Glen Powell Says Sydney Sweeney Orchestrated Meta ‘Anyone but You’ Marketing Campaign

Sydney Sweeney is a marketing genius. That’s Glen Powell’s reasoning for how their rom-com “Anyone but You” went from anything but a success to a box-office and VOD hit.

“The two things that you have to sell a rom-com are fun and chemistry. Sydney and I have a ton of fun together, and we have a ton of effortless chemistry,” Powell told the New York Times. “That’s people wanting what’s on the screen off the screen, and sometimes you just have to lean into it a bit — and it worked wonderfully. Sydney is very smart.”

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Sweeney, who also executive produced the film through her Fifty-Fifty Films banner, was directly behind the “Anyone but You” marketing strategy. It included romantic pictures of her and Powell, longing looks on red carpets, and lots of flirting in interviews. And when Powell and his long-term girlfriend broke up (Sweeney remains engaged to Jonathan Davino, an executive producer on “Anyone but You”), the rumors heated up.

The “speculation played out… exactly as they intended,” the NYT wrote.

“I was on every call. I was in text group chats. I was probably keeping everybody over at Sony marketing and distribution awake at night because I couldn’t stop with ideas,” Sweeney said. “I wanted to make sure that we were actively having a conversation with the audience as we were promoting this film, because at the end of the day, they’re the ones who created the entire narrative.”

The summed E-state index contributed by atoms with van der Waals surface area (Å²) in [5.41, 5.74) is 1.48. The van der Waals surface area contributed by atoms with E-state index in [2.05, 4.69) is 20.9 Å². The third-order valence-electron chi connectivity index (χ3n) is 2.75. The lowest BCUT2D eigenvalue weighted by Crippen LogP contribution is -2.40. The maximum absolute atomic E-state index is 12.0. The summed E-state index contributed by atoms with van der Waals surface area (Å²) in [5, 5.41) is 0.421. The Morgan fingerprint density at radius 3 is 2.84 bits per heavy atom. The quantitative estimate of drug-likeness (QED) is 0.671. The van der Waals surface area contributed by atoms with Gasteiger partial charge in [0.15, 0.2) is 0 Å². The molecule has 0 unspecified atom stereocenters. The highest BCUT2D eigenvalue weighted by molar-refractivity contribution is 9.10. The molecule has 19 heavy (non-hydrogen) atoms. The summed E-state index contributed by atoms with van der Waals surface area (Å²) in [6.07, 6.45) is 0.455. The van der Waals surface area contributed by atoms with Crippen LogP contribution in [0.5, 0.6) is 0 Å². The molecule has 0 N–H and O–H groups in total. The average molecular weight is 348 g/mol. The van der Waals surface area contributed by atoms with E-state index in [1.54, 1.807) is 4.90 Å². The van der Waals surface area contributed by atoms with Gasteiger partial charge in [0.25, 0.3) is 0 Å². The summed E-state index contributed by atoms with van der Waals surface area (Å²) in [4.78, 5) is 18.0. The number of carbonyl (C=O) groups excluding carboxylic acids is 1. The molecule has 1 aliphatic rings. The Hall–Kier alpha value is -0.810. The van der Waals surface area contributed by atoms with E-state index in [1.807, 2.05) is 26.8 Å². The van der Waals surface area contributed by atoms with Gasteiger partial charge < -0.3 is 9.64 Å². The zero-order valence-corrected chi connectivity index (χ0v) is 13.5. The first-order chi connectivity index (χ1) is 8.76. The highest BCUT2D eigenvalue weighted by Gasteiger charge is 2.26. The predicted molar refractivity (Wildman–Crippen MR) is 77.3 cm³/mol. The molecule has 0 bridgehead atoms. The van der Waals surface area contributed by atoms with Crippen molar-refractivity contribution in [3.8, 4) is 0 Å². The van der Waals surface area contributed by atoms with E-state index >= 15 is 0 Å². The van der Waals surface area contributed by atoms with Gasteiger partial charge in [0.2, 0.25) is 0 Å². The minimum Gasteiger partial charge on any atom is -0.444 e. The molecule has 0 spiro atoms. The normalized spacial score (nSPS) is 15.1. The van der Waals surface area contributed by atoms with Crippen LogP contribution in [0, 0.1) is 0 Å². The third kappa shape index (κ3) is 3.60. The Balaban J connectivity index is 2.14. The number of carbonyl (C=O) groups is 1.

Sweeney also was the EP who cast Powell and hired screenwriter Ilana Wolpert.

“Ilana took such a cool, modern twist on Shakespeare[‘s ‘Much Ado About Nothing’], I felt like I was reading an early 2000s rom-com,” Sweeney said. “I loved wanting to be kissed in the rain, wanting to fall in love once I finished reading the script, wanting to cry, laugh, feeling all the feels.”

Part of reliving that early 2000s rom-com era was also recycling some of the marketing tactics that were paramount to the era. There were also new ones, like Sweeney sharing fan-made videos of moviegoers dancing to Natasha Bedingfield’s “Unwritten,” the breakout track in the film, on TikTok.

Like Powell, Sony Pictures Motion Picture Group chairman and chief executive Tom Rothman, who also oversees Columbia, found it all to be brilliant.

“You’ve got to get the ingredients in the meal just right: the story, the cast, the filmmakers, the chemistry, the ending,” Rothman said, adding that making any rom-com “is a delicate task. So, if you’re going to make one and go for it theatrically, it better be good.”

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